Baby sharks take to the streetsNiall Ferguson
By Niall Ferguson (The Boston Globe)
Baby Shark, do do, do-do, do-do, Baby Shark, do do, do-do, do-do. . . . ”
“I am not sure how reassuring I would find that song if I were 15 months old, in a car surrounded by a crowd of political protesters. However, credit to them for doing their best to soothe the little Lebanese lad, whose mother had made the mistake of driving into their demonstration last week.
As revolutionary anthems go, “Baby Shark” is unusual. The bloodthirsty “Marseillaise” it ain’t, nor the once-stirring, now threadbare “Internationale.” When the hippie radicals of 1968 took to the streets, their soundtrack was classic rock ’n’ roll: the Beatles’ “Revolution” or the Rolling Stones’ “Street Fighting Man.” And yet “Baby Shark”— vacuous, repetitive, inane, infantile — is in many ways an appropriate anthem for our times.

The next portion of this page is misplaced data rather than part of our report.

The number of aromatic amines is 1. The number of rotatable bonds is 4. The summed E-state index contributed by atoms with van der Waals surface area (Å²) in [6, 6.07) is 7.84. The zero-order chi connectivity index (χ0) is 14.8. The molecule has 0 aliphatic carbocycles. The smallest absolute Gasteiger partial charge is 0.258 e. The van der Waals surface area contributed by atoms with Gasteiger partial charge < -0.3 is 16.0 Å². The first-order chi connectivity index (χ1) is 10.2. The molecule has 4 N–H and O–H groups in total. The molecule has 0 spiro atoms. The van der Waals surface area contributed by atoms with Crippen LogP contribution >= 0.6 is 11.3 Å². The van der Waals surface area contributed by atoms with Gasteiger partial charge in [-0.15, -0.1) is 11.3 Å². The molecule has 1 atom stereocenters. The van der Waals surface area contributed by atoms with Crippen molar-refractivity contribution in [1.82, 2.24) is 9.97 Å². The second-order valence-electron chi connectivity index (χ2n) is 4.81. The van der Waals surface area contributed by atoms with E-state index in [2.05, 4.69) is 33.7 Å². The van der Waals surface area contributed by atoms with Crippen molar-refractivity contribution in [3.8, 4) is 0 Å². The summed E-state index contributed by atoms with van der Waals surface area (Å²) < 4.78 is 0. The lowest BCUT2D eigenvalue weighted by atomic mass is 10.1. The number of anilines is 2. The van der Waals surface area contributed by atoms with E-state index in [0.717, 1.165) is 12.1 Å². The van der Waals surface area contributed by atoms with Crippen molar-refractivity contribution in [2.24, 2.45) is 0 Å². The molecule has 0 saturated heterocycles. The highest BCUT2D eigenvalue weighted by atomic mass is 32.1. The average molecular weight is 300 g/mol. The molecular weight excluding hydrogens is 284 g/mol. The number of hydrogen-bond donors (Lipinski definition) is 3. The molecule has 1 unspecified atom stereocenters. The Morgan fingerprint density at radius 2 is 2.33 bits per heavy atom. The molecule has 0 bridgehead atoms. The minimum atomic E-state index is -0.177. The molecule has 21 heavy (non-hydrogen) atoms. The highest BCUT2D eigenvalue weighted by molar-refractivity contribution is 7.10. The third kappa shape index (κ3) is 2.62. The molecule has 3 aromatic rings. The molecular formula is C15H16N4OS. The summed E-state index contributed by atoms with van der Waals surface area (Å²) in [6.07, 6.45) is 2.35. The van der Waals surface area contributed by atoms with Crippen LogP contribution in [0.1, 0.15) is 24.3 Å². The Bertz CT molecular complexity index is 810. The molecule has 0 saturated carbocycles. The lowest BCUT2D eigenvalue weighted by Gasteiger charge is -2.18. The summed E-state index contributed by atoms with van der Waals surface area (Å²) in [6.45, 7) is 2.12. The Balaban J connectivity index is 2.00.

The great revolutionary waves of the past had common objectives. liberty, equality, and fraternity in 1789; the nationalist springtime of the peoples in 1848 (and 1989); peace, land, and bread in 1917; make love not war in 1968. You will look in vain for such a uniting theme in the multiple protests that have occurred around the world this year.”
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